Which is probably true. Krasinski himself has said that the original script for the film only had one line of dialogue. That was beefed up in the final film, to include a full conversation between Lee and Blunt’s Evelyn, in which the two articulate the overall theme of the film. So there’s a fine line between the quiet, strange, and dark film A Quiet Place could have been and the more commercial one that is playing in theaters.
The soundtrack is far from the only victim of this commercialization. The edit of the film itself feels jagged and a bit uneasy at times with its own content. In the aforementioned sequence where Lee and Marcus find the distressed old man in the woods, the camera begins to pan down to show his dead wife’s mutilated body, only to suddenly cut off in the middle of the camera movement. It’s a disjointed move that doesn’t feel intentional but rather mandated.
Other early sequences feel as if they’re being sped through in the interest of not boring the audience. A quiet moment in which the family sits around the dinner table, holding hands and praying in total silence is a powerful one. They cannot speak to one another, so they all share a moment of silent individual prayer as a family. But the film seems to have little interest in this as it relates to the characters or the plot; the camera is constantly moving and the edit doesn’t hold a single shot of it longer than five seconds. So this quiet, intimate moment of peace just flies right on by, never really being given a moment to breathe or resonate.
Then there’s the ending, which is perhaps the easiest example of these two potential versions of the film clashing up against one another. After discovering the monsters’ weakness is sound, Regan utilizes it against one of them, by turning her hearing aid up to full blast and playing it through a microphone. The frequency overwhelms the monster, sending it into convulsions before it collapses.
This is a solid resolution in many ways. Regan overcomes her grief for being responsible for her younger brother’s death at the start of the film, the hearing aid that Lee keeps attempting to perfect for her (a visual symbol of his love) is what she uses to overcome the monster, and it makes narrative sense that this is a weakness that no one would have necessarily thought to exploit before.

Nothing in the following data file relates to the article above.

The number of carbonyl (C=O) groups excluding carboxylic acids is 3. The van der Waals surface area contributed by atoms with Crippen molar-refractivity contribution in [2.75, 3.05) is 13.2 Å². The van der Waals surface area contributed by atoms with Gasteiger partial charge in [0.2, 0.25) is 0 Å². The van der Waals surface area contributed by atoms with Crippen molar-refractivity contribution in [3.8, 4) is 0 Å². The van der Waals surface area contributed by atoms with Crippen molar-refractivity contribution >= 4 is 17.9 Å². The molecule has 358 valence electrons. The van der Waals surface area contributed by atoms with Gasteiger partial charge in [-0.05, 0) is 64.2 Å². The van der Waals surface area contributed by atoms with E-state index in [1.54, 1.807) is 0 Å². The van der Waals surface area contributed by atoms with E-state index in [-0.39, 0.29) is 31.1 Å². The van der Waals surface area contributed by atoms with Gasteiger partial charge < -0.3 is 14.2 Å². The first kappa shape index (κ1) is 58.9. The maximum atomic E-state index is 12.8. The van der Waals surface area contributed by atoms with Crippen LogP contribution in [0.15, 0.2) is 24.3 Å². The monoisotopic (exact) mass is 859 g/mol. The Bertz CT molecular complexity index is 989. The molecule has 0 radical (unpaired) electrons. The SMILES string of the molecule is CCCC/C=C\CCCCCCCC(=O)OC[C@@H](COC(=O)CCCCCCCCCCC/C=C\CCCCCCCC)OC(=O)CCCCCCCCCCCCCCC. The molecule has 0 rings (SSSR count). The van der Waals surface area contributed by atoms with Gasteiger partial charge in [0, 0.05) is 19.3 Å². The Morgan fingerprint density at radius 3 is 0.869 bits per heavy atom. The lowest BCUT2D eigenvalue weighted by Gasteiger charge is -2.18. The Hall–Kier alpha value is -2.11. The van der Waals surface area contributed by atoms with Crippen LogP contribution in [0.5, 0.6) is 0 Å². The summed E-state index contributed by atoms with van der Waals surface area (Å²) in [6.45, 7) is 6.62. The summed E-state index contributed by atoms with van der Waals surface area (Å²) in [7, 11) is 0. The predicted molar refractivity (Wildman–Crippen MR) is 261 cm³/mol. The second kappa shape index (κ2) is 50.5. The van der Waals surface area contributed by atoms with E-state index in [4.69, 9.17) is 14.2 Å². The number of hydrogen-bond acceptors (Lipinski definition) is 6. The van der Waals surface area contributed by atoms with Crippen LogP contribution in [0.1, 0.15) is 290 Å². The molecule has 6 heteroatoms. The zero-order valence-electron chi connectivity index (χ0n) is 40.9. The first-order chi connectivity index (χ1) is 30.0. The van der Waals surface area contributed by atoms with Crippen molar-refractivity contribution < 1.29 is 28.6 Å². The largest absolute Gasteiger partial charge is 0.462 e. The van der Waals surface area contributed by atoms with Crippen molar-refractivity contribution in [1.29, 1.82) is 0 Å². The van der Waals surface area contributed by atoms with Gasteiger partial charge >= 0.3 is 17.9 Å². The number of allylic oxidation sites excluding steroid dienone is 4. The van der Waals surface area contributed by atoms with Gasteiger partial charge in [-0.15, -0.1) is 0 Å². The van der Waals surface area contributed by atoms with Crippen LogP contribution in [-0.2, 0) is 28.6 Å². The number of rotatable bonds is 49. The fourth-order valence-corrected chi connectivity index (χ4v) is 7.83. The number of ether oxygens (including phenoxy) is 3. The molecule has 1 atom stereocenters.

But then it keeps going.
The monster stands back up, apparently realizing it must adhere to the horror movie villain handbook, and charges at them. Blunt responds by shooting the creature in the head with a shotgun, which kills it for good. Not only does this undermine every character-based resolution they just had, it makes zero narrative sense. The events of this film are taking place a year-and-a-half after these monsters showed up and took over the world, but apparently, no one had ever tried just shooting them during that time. It’s a strange move in so many ways, turning both the narrative and the film’s morale away from family and more towards guns.
The film then officially ends with Blunt and the family seeing the remaining two monsters running towards the house on their security cameras, as Blunt looks in the camera and cocks her shotgun.
What started as a quiet and intimate horror film slowly evolves over its runtime with little switches here and there. The edit moves key moments along at a pace faster than necessary, the soundtrack grows increasingly loud and overactive as the horror elements take hold in the second and third act, the impeccable sound design grows less important, and we are left with a near-perfect ending that gives way to an utterly nonsensical one.
All of which is a genuine shame because A Quiet Place is not an awful movie. Far from it, it is a well-directed, well-written, and well-acted film that is working off of a great concept. But its commitment to being a more commercially-minded horror film prevents it from attaining the greatness within its reach.